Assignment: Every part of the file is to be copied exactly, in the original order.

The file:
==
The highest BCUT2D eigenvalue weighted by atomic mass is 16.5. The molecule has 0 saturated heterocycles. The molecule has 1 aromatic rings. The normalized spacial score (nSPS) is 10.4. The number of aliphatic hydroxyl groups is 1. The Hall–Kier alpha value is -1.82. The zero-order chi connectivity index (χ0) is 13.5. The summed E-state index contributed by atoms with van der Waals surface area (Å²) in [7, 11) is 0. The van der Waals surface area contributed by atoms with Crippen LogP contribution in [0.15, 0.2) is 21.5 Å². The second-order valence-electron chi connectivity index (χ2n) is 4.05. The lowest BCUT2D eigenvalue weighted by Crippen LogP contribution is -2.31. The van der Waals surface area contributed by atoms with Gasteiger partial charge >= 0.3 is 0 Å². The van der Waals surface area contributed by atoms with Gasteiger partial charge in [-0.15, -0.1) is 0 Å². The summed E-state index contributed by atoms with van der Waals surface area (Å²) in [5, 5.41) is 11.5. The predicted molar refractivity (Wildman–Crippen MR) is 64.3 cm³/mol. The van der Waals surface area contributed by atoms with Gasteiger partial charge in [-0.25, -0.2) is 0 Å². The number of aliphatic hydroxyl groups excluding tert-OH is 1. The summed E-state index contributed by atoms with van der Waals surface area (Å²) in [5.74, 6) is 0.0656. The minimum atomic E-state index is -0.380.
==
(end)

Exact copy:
The highest BCUT2D eigenvalue weighted by atomic mass is 16.5. The molecule has 0 saturated heterocycles. The molecule has 1 aromatic rings. The normalized spacial score (nSPS) is 10.4. The number of aliphatic hydroxyl groups is 1. The Hall–Kier alpha value is -1.82. The zero-order chi connectivity index (χ0) is 13.5. The summed E-state index contributed by atoms with van der Waals surface area (Å²) in [7, 11) is 0. The van der Waals surface area contributed by atoms with Crippen LogP contribution in [0.15, 0.2) is 21.5 Å². The second-order valence-electron chi connectivity index (χ2n) is 4.05. The lowest BCUT2D eigenvalue weighted by Crippen LogP contribution is -2.31. The van der Waals surface area contributed by atoms with Gasteiger partial charge >= 0.3 is 0 Å². The van der Waals surface area contributed by atoms with Gasteiger partial charge in [-0.15, -0.1) is 0 Å². The summed E-state index contributed by atoms with van der Waals surface area (Å²) in [5, 5.41) is 11.5. The predicted molar refractivity (Wildman–Crippen MR) is 64.3 cm³/mol. The van der Waals surface area contributed by atoms with Gasteiger partial charge in [-0.25, -0.2) is 0 Å². The number of aliphatic hydroxyl groups excluding tert-OH is 1. The summed E-state index contributed by atoms with van der Waals surface area (Å²) in [5.74, 6) is 0.0656. The minimum atomic E-state index is -0.380.